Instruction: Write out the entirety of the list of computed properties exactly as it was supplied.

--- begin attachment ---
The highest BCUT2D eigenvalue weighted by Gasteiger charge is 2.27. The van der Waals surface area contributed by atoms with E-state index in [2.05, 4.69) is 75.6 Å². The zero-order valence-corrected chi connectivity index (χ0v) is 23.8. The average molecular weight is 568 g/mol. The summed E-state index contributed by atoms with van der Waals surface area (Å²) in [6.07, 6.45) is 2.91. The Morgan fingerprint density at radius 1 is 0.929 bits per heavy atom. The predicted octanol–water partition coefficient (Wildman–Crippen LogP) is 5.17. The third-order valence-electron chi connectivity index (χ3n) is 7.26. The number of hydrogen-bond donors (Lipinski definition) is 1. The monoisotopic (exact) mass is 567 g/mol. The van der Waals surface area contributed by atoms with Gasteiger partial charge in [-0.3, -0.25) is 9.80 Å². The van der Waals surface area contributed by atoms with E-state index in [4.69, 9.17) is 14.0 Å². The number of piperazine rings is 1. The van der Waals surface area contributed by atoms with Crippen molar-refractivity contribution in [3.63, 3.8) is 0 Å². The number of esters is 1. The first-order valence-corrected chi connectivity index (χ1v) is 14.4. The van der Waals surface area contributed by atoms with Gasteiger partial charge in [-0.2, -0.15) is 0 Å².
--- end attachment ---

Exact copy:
The highest BCUT2D eigenvalue weighted by Gasteiger charge is 2.27. The van der Waals surface area contributed by atoms with E-state index in [2.05, 4.69) is 75.6 Å². The zero-order valence-corrected chi connectivity index (χ0v) is 23.8. The average molecular weight is 568 g/mol. The summed E-state index contributed by atoms with van der Waals surface area (Å²) in [6.07, 6.45) is 2.91. The Morgan fingerprint density at radius 1 is 0.929 bits per heavy atom. The predicted octanol–water partition coefficient (Wildman–Crippen LogP) is 5.17. The third-order valence-electron chi connectivity index (χ3n) is 7.26. The number of hydrogen-bond donors (Lipinski definition) is 1. The monoisotopic (exact) mass is 567 g/mol. The van der Waals surface area contributed by atoms with Gasteiger partial charge in [-0.3, -0.25) is 9.80 Å². The van der Waals surface area contributed by atoms with E-state index in [4.69, 9.17) is 14.0 Å². The number of piperazine rings is 1. The van der Waals surface area contributed by atoms with Crippen molar-refractivity contribution in [3.63, 3.8) is 0 Å². The number of esters is 1. The first-order valence-corrected chi connectivity index (χ1v) is 14.4. The van der Waals surface area contributed by atoms with Gasteiger partial charge in [-0.2, -0.15) is 0 Å².